On a card that saw three underdogs derail favorites, UFC 156, which took place at the Mandalay Bay Events Center in Las Vegas, Nevada, last night (Feb. 2, 2013) closed out with a hard-fought main event, as Jose Aldo outlasted an ever-game Frankie Edgar to retain his featherweight title by unanimous decision.
For while the middle of the pay-per-view (PPV) card contained surprises aplenty with how winners Demian Maia, Antonio Silva and Antonio Rogerio Nogueira performed, Jose Aldo vs. Frankie Edgar went down pretty much according to conventional wisdom.
In a tough, intense bout where Edgar closed an early gap by pushing the pace as Aldo's output dropped, the champ held on tough for an impressive decision win. For Alistair Overeem, a disastrous third-round knockout blitz at the hands of "Bigfoot" scuttled his much-awaited title shot and years of much-deserved hype for the destructive striker.
Here's a closer look at Saturday night's fights and how the competitors graded out:
Jose Aldo: A-
Patient, measured, and brutally accurate, Aldo's bout with Frankie Edgar played out much like his decision over Mark Hominick. Blitzing his man with big strikes in the first two rounds, he held on down the stretch as his output waded, using his resolve and toughness to pick spots while getting outworked in spots.
Aldo, even when tired, remains incredibly hard to take and keep down, as Edgar's rare openings for tie-ups and takedowns where something the former lightweight boss could never really translate into an advantage. Aldo simply popped back up and resumed countering, using thumping leg kicks early that clearly took something out of Edgar. Though Frankie rallied over the final three rounds, he never hurt Aldo, and couldn't nail a decisive takedown, which might have been enough to swing a round or two his way.
The two judges' cards that had it 49-46 for Aldo (the third was a more appropriate 48-47) were a little wide for my tastes, but I've always believed you have to clearly take the title from the champion in a close bout. Also, when one guy is clearly getting visibly moved by punches and isn't returning the favor, it's hard to argue Edgar won. That said, it was a close, tactically fascinating bout. And given Edgar's penchant for adjusting in rematches, who wouldn't want to see it again? Especially given the gap between Aldo and the rest of the division. It's a bout that promises to be every bit as fascinating as this one, especially as Edgar makes his customary tweaks - and there's nobody tougher than "The Answer." If someone's gonna beat Aldo at 145, they will have to be nearly perfect, and incredibly durable to survive his opening-rounds artillery.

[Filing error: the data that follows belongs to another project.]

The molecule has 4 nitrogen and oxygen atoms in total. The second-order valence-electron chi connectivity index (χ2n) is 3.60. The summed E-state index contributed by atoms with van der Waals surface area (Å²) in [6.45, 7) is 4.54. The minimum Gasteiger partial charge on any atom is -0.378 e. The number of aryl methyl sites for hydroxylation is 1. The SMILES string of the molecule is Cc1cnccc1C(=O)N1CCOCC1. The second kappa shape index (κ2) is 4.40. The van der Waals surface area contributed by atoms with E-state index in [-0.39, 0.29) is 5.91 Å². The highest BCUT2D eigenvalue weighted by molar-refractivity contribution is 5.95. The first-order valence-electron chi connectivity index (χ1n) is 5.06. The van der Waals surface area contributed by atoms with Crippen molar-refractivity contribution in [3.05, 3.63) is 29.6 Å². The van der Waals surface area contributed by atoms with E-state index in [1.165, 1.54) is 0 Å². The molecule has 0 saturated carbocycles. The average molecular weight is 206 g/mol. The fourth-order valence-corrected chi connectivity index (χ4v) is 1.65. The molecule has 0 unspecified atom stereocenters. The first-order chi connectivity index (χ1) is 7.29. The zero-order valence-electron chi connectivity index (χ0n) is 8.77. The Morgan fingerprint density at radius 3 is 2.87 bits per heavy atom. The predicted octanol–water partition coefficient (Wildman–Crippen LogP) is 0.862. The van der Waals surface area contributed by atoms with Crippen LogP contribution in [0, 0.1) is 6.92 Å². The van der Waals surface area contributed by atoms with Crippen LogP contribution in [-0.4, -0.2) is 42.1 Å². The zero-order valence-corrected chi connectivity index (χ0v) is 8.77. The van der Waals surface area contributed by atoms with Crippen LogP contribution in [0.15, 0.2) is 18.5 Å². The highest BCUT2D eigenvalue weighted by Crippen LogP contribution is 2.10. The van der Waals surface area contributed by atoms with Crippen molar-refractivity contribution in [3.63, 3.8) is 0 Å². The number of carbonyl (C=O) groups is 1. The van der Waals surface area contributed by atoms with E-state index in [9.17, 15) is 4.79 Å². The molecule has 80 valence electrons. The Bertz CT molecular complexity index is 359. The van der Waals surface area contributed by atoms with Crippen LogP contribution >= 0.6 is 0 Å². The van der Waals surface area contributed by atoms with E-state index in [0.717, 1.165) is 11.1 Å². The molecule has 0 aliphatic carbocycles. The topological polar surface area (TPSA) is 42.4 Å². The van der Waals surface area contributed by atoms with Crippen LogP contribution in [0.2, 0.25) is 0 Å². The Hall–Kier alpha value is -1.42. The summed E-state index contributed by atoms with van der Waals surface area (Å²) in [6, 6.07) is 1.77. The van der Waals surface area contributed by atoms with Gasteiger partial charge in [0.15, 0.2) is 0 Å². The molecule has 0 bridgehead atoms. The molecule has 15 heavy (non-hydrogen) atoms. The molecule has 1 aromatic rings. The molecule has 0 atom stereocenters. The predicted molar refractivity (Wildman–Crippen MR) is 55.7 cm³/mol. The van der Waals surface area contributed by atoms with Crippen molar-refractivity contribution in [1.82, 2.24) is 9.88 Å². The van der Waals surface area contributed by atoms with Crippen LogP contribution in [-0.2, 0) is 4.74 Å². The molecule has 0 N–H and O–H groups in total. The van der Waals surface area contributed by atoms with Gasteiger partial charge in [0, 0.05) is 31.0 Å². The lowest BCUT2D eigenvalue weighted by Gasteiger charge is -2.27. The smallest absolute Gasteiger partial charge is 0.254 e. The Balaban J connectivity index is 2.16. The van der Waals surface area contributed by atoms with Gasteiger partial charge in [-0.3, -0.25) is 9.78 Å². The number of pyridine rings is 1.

Antonio Silva: A
Grossly overlooked by fans and writers (and I'm as guilty as any of them), Silva played his cards correctly in taking measure of Overeem early, hanging in there, and waiting for the former K-1 superstar to drop off in output before making his move. As the duo opened the third, Silva, who really hadn't been caught with Overeem's signature bombs and was in good shape, popped a nice head kick in to get Overeem's attention, and then bashed him silly with a half-dozen right hands as Alistair's senses exited the building. It was brutally effective, as Silva's ham-sized hands simply smashed Overeem into la-la land.
This makes two times that Silva has played promotional spoiler to a big-time addition. In his previous upset for the ages, he steamrolled Fedor Emelianenko to ruin the PRIDE legend's entrance into the Strikeforce Heavyweight tournament. He isn't pretty, and his standup will forever be raw and plodding, but his huge size and natural strength make him a tough assignment if he can apply those assets in a fight. If Silva manages to stick around in a fight and you don't blitz him out early (as Daniel Cormier and Cain Velasquez did), he's a big problem. Literally. Given that Velasquez is the champ and Overeem is no longer a viable title challenger - for now - I'm not sure that Silva is the next best option for the champ, but he's certainly given his career a huge boost. And nobody should ever take him lightly again (including smarmy interwebs writers like myself).
Frankie Edgar: B+
Gritty, resilient and ever-persistent, Edgar survived Aldo's opening-rounds onslaught and made the champ miss with more strikes than anyone previously has. His movement and timing were outstanding, but the enduring storyline was that he simply came up a little short in a tough bout against guy that was better tonight. Though I had Edgar pulling it out 48-47 on my card, the third round really could've gone either way, and maybe the fifth, both of which I had for Frankie but Aldo certainly made a case in.